Yesterday I complained about the deterioration of backcountry-skiing conditions caused by last week’s rain and thaw. But what has happened to ice-climbing conditions?
I am a novice ice climber. In my mind, I figured a little rain and a little melting followed by subfreezing temperatures would improve conditions. More water means more ice, right?
Not necessarily, according to Don Mellor, author of Blue Lines: An Adirondack Ice Climber’s Guide.
Mellor has been climbing and studying ice for more than thirty-five years and has found that it is frustratingly unpredictable. Just because one route has good ice doesn’t mean another route will.
That said, Mellor thinks certain routes—particularly those in gullies, which hold a lot of ice—may have been helped by last week’s thaw. “Gullies have enough substance to weather a lot of abuse. I climbed Chouinard’s [above Chapel Pond] with my daughter on Saturday and found it fine. As I would have predicted,” Mellor told me yesterday.
Unfortunately, there are no sizable snowstorms in this week’s forecast. We got a dusting of snow last night, and we may get a total of an inch or so over the next few days. Small snow showers also are predicted later in the week.
The Adirondack Ski Touring Council is recommending that skiers stick to groomed trails until we get more snow. “The only exception is that it never warmed up all that much at the elevation of Lake Colden, so skiing there is still pretty good—just not so good getting there,” the council says on its website.
I went skiing both Saturday and Sunday to check out the post-thaw conditions.
I came across numerous small slides, such as the one in this photograph, on N and NW aspects at slopes as low as 25 degrees.
Whooping and shooting cracks were prevalent. I was skiing the trees but any turns made near a convex roll produced a small slide. If you venture into avalanche terrain make sure you have the knowledge to assess the risk, know proper travel techniques, and are carrying a beacon, probe, shovel, and the knowledge to use them.
From Adirondak Loj Road, I started by skiing up South Meadow Road. On Saturday afternoon, I had skied the road and the Marcy Dam Truck Trail as far as Marcy Dam. The road had been in great shape for skiing, but the truck trail had a lot of exposed rocks.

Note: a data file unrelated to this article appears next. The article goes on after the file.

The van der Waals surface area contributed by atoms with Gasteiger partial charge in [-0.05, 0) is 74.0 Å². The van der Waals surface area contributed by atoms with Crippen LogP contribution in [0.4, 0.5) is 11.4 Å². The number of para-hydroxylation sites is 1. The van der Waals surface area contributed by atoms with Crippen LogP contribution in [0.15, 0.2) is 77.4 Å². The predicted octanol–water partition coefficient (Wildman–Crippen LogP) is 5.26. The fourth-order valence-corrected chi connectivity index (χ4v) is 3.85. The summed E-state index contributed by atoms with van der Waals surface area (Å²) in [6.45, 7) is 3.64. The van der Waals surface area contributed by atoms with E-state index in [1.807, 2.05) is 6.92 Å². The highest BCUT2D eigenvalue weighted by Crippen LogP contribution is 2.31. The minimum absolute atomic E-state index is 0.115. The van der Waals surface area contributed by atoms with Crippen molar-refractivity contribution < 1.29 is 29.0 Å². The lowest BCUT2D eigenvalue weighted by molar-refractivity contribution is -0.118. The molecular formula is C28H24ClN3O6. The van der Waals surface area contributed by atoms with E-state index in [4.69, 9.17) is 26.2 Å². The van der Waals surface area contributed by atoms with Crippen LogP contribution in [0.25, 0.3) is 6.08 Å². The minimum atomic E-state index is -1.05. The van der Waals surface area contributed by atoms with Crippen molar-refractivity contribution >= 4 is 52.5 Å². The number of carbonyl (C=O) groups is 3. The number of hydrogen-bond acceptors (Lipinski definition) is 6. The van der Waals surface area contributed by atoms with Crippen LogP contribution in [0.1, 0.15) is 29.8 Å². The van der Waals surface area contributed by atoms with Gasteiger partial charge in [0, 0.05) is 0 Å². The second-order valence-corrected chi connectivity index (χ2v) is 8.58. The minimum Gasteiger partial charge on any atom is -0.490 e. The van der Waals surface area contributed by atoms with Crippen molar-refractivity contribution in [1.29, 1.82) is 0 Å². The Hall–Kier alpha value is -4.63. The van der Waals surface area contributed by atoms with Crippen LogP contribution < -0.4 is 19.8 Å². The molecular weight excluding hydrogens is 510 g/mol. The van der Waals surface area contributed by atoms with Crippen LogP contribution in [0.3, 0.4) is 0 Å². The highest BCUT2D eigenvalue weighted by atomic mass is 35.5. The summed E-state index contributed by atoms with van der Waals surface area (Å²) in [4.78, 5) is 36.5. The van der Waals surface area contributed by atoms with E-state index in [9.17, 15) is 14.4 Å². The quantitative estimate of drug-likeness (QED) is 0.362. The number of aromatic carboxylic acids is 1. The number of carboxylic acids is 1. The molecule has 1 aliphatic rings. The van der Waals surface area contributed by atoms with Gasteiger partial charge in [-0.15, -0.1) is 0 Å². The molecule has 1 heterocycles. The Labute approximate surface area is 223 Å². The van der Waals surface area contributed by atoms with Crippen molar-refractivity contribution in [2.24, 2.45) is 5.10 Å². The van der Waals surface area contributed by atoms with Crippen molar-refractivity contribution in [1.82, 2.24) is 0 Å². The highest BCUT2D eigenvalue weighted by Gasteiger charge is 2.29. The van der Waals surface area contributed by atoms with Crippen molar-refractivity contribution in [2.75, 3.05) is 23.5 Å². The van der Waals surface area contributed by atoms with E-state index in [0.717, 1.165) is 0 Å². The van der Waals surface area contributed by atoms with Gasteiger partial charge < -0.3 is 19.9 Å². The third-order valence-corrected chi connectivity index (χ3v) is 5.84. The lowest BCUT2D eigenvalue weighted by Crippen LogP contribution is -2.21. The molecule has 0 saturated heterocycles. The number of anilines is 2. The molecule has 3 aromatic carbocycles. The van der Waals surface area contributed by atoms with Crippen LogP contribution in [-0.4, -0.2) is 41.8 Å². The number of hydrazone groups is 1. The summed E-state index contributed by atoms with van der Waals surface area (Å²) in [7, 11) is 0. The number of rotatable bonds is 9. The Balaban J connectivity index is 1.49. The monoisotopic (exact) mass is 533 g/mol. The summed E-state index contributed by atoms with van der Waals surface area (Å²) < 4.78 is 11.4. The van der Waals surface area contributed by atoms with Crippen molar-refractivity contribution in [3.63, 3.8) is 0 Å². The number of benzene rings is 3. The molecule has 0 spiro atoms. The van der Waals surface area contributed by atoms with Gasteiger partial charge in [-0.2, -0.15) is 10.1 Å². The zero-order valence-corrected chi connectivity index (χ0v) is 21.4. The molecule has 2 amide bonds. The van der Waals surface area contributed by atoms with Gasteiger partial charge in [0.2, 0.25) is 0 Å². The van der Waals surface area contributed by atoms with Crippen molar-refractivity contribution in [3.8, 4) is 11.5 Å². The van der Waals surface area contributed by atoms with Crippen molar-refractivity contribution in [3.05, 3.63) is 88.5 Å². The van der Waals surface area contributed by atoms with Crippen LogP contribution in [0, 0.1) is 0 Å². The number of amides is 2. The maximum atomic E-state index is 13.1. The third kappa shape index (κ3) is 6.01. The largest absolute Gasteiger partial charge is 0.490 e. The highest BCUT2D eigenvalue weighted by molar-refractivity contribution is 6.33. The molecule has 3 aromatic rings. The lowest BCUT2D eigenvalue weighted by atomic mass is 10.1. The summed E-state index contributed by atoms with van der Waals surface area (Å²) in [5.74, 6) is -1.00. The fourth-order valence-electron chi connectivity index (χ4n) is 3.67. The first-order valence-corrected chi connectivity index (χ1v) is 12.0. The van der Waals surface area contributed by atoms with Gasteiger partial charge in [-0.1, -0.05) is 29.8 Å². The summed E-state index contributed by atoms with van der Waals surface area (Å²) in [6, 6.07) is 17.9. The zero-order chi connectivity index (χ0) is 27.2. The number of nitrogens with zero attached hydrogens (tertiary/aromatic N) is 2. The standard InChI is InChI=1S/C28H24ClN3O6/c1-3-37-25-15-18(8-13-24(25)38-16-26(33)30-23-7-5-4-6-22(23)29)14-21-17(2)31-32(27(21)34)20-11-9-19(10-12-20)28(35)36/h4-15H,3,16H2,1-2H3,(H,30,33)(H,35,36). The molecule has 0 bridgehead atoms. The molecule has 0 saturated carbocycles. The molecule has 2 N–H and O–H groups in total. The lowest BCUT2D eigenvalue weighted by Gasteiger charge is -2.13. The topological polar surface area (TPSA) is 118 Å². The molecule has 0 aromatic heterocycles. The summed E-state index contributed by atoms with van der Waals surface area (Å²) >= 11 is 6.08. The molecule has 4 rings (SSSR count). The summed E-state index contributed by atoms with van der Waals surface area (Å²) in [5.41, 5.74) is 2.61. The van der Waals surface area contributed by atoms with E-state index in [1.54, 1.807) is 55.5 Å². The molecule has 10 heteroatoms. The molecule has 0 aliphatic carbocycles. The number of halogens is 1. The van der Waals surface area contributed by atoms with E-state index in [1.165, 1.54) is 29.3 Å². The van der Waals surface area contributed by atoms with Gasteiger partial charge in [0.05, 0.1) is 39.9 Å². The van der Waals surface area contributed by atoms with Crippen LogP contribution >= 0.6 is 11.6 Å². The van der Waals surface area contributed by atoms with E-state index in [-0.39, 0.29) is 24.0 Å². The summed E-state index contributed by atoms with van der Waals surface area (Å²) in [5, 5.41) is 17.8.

What a difference a day makes. The extra snow was enough to bury virtually all the rocks. Also, Forest Ranger Jim Giglinto cut through the worst of a tree that had fallen across the trail. It’s now possible to slide over the tree with skis on. After a few more inches of snow, you probably won’t even notice it. » Continue Reading.
As usual this winter, I was worried about the amount of snow cover and so was glad to discover that the trail has been skied a lot in recent days. There were well-packed ski tracks all the way to the pond. Snowshoers also have been using the trail. I want to thank them for hiking to the side of the ski tracks. » Continue Reading.
We got several inches of light snow over the weekend, so I went to the Jackrabbit Trail on my lunch hour Monday to check out the ski conditions. I skied the two miles from McKenzie Pond Road to McKenzie Pond. The woods were beautiful, with fluffy snow adorning the branches of the evergreens. The trail looked nice, too.
Unfortunately, there was little or no base underneath the fluff. For the most part, this was not a problem. In several places, though, roots and rocks lurked beneath the surface. The diciest spots were on two small downhills on the return trip. Both sections have rocks. I took these slowly. If the trail gets skied and the snow scraped off, I imagine the downhills will get worse. » Continue Reading.
The Tug Hill region east of Lake Ontario got clobbered by a lake-effect snowstorm Tuesday. I was hoping we’d get a decent snowfall in Saranac Lake, but we received only a little more than a dusting. The woods on Baker Mountain looked pretty this morning, but they would have made for ugly skiing.
The western Adirondacks, however, picked up several inches of fresh snow.
Chris Tapper, business manager of Mountainman Outdoor Supply Company in Old Forge, said the Old Forge area got about five inches of light snow. The area now has about eight inches on the ground, and Tapper said most trails favored by Nordic enthusiasts should be skiable.
“Wider skis are going to be the tool of choice, because it’s light, fluffy snow,” Tapper said.
Rick Kovacs, owner of the Wanakena General Store, said Wanakena area received about six inches of snow Tuesday on top of a two-to-three-inch base. He said skiing should be good on most trails. » Continue Reading.
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